Tightfisted insurance companies and dizzying government bureaucracy are squeezing the art out of medicine, forcing doctors to use one-size-fits-all approaches with patients and needlessly putting the lives of patients at risk, according to a patient advocate and My Life is Worth It co-founder Bob Tufts.
Tufts pitched in the major leagues, went on to become a Wall Street executive and now teaches at Yeshiva University. He said he never missed a day of work in 30 years before getting a series of small colds a number of years ago. His doctor ordered tests that confirmed Tufts was suffering from multiple myeloma, a cancer of the bone marrow.
Thanks to excellent instincts by his doctor and the embrace of a novelty drug therapy including thalidomide, Tufts said he felt largely back to normal within nine months.
But he said his experience is far from normal, starting with doctors willing to do extra tests to hunt down possible ailments.
“They’re getting scared to do it because many doctors have been forced, due to the cost of electronic health records and all the government mandates into hospital systems. And the more you’re into a system, they’ll over-regulate what the doctor can and cannot do,” Tufts explained.
He said the art of medicine is lost as a result, and doctors are instead practicing the science of medicine and simply treating patients based on the odds. Tufts said if he lived in the United Kingdom or some other country with government-run care, he’d probably be dead.
“When I was diagnosed, my drug was just approved for off-label use in the United States. It was not approved in the U.K. And, frankly, for front line use, it was not approved until much later,” he said.
“Considering the way my cancer was high-risk, by the time I’d have begged, borrowed or whatever to try to get this drug and maybe used other ones which were harsher, I’d probably have been dead under the [National Health Service] and [National Institute for Health and Care Excellence] system,” Tufts said.
He said any time the government gets involved in making the rules and paying the bills, the health-care priorities move farther and farther away from what’s best for the patient.
“Unfortunately, as we have more and more government use and control of health care, it becomes a budgetary issue, as we’re seeing in many of the debates going on. The more the government controls, the more it’s on a budget line and people start thinking about what that number is on the line and look at people as little pixels on a chart, not as humans trying to fight to survive,” Tufts said.
“We create a bureaucracy, and what does a bureaucracy do? It feeds upon itself. It creates more layers and makes it more confusing for patients and anyone who enters this Byzantine system,” he said.
Listen to the WND/Radio America interview with bob Tufts:
And Tufts sees that frustration up close.
“Let the doctors practice the art of medicine and the science of medicine as opposed to spending $50,000 a practice to fill out these forms,” he said. “It drives me crazy. Even though I love my oncologist, of our 15 minutes together, over half is spent looking at the computer, entering codes so he can be paid appropriately. That’s nonsense and a waste of time and money.”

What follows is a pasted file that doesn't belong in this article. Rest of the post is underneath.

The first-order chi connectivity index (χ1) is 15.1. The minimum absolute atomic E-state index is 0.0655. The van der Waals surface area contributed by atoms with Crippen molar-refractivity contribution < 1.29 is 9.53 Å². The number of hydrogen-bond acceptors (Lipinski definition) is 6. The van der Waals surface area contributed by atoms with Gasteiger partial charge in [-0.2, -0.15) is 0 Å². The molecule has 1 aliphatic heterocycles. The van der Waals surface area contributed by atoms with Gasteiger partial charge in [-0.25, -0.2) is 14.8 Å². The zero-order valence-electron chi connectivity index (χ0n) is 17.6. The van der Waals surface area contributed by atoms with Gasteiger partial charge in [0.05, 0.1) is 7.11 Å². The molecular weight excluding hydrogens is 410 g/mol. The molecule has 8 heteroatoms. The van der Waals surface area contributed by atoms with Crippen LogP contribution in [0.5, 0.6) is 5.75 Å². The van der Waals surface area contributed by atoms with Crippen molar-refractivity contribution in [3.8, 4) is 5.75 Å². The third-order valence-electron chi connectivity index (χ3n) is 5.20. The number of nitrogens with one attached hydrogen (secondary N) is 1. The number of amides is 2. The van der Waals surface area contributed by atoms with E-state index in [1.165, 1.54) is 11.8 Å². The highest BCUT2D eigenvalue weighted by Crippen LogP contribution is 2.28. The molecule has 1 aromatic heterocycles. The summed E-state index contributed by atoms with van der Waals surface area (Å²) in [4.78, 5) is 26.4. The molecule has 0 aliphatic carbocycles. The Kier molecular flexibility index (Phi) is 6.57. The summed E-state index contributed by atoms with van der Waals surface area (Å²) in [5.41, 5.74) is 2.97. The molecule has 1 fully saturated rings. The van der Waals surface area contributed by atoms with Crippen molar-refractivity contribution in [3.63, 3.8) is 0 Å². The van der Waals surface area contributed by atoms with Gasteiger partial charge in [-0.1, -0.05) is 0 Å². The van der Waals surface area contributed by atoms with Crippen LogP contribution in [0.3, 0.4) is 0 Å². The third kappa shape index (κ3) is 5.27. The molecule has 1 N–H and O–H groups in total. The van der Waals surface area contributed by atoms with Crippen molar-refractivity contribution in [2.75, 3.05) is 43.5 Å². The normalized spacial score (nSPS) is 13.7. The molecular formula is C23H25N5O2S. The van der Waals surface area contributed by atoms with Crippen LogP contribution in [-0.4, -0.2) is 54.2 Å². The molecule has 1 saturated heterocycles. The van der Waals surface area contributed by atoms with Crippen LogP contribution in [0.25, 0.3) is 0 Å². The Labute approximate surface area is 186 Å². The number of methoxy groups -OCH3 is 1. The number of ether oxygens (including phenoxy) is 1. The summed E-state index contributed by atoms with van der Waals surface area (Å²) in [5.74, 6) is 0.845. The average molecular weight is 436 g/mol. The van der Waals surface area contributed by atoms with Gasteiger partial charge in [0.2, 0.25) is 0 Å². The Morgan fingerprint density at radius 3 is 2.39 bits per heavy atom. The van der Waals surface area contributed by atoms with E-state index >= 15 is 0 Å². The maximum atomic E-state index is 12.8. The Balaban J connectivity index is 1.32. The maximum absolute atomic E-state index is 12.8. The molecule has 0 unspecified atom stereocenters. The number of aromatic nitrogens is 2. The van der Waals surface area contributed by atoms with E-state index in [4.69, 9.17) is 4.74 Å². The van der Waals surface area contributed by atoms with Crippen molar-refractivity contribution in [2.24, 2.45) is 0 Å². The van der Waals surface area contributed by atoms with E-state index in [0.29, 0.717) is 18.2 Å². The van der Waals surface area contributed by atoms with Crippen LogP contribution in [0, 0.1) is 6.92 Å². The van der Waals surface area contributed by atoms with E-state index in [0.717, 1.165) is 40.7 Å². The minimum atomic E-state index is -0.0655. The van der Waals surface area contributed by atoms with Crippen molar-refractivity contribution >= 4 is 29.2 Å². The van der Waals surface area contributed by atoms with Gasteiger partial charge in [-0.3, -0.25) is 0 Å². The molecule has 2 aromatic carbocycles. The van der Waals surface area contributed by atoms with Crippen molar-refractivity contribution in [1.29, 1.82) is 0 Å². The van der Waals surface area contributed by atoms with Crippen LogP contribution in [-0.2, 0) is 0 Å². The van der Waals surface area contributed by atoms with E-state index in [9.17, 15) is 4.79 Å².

But Tufts is clear to point a major finger of blame at insurance companies that increasingly challenge their responsibility to pay for novel courses of treatment. He said the insurers force patients to jump through cruel hoops in an effort to save money. Again, it’s not something he’s been faced with, but many of the people he helps deal with it every day.
“You found out how other people were being basically denied care by step therapy or fail first. You are to take the older, cheaper medicine for at least 30-60 days before they would allow you to try another medication,” Tufts explained.
“I had a dear friend who they did that to who had terrible neuropathy, [and] the insurance company made [him] go through the hell of pain for 30 days before they gave him the meds. What was the cost difference? Four dollars. Over $4, they made a man suffer,” he said.
At other times, he said, insurers force patients down an unnecessary, far more expensive track.
“[They are] making people go to the hospital and having the liquid transfusions as opposed to, in my case, being able to take a pill at home,” Tufts said. “The cost out-of-pocket of going to hospitals twice a week for a transfusion versus taking a pill every day. Those two things really got me going, and I found out I was really fortunate compared to many other cancer or rare disease patients.”
And Tufts said the bean counters at the insurance companies are making doctors’ lives miserable, too.
“I have personally seen my oncologist get on the phone and, in my early stage of treatment, and spend 15 to 20 minutes arguing with an insurance company that: ‘This person needs this treatment. This is what I recommend. This is a standard of care,’ and having the hemming and hawing and seeing the time wasted by my doctor basically having to beg for me to keep the care that would keep me alive,” he said.
Tufts said he would like to get lawmakers in a room and “knock heads” until they agreed on solutions for the current health-care system. He also thinks doctors and patients should be helping to draft legislation and that lawmakers should not just rely on number-crunchers to arrive at a final bill.